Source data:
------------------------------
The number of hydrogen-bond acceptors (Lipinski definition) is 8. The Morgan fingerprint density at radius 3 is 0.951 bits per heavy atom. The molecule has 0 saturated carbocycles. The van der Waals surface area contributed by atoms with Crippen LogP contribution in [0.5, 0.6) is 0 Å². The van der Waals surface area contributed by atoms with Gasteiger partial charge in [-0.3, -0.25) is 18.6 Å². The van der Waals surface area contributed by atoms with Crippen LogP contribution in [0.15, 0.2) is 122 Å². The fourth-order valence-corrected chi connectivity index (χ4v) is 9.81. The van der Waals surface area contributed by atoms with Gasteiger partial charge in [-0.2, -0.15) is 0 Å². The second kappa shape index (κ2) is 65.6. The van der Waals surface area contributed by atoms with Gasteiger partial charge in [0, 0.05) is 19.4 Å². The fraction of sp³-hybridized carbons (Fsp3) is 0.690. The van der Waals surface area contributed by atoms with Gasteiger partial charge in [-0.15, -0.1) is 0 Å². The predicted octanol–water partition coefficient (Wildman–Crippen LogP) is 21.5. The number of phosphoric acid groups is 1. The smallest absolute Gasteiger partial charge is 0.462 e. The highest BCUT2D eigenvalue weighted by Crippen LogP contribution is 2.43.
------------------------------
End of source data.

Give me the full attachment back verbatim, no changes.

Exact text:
The number of hydrogen-bond acceptors (Lipinski definition) is 8. The Morgan fingerprint density at radius 3 is 0.951 bits per heavy atom. The molecule has 0 saturated carbocycles. The van der Waals surface area contributed by atoms with Crippen LogP contribution in [0.5, 0.6) is 0 Å². The van der Waals surface area contributed by atoms with Gasteiger partial charge in [-0.3, -0.25) is 18.6 Å². The van der Waals surface area contributed by atoms with Crippen LogP contribution in [0.15, 0.2) is 122 Å². The fourth-order valence-corrected chi connectivity index (χ4v) is 9.81. The van der Waals surface area contributed by atoms with Gasteiger partial charge in [-0.2, -0.15) is 0 Å². The second kappa shape index (κ2) is 65.6. The van der Waals surface area contributed by atoms with Gasteiger partial charge in [0, 0.05) is 19.4 Å². The fraction of sp³-hybridized carbons (Fsp3) is 0.690. The van der Waals surface area contributed by atoms with Gasteiger partial charge in [-0.15, -0.1) is 0 Å². The predicted octanol–water partition coefficient (Wildman–Crippen LogP) is 21.5. The number of phosphoric acid groups is 1. The smallest absolute Gasteiger partial charge is 0.462 e. The highest BCUT2D eigenvalue weighted by Crippen LogP contribution is 2.43.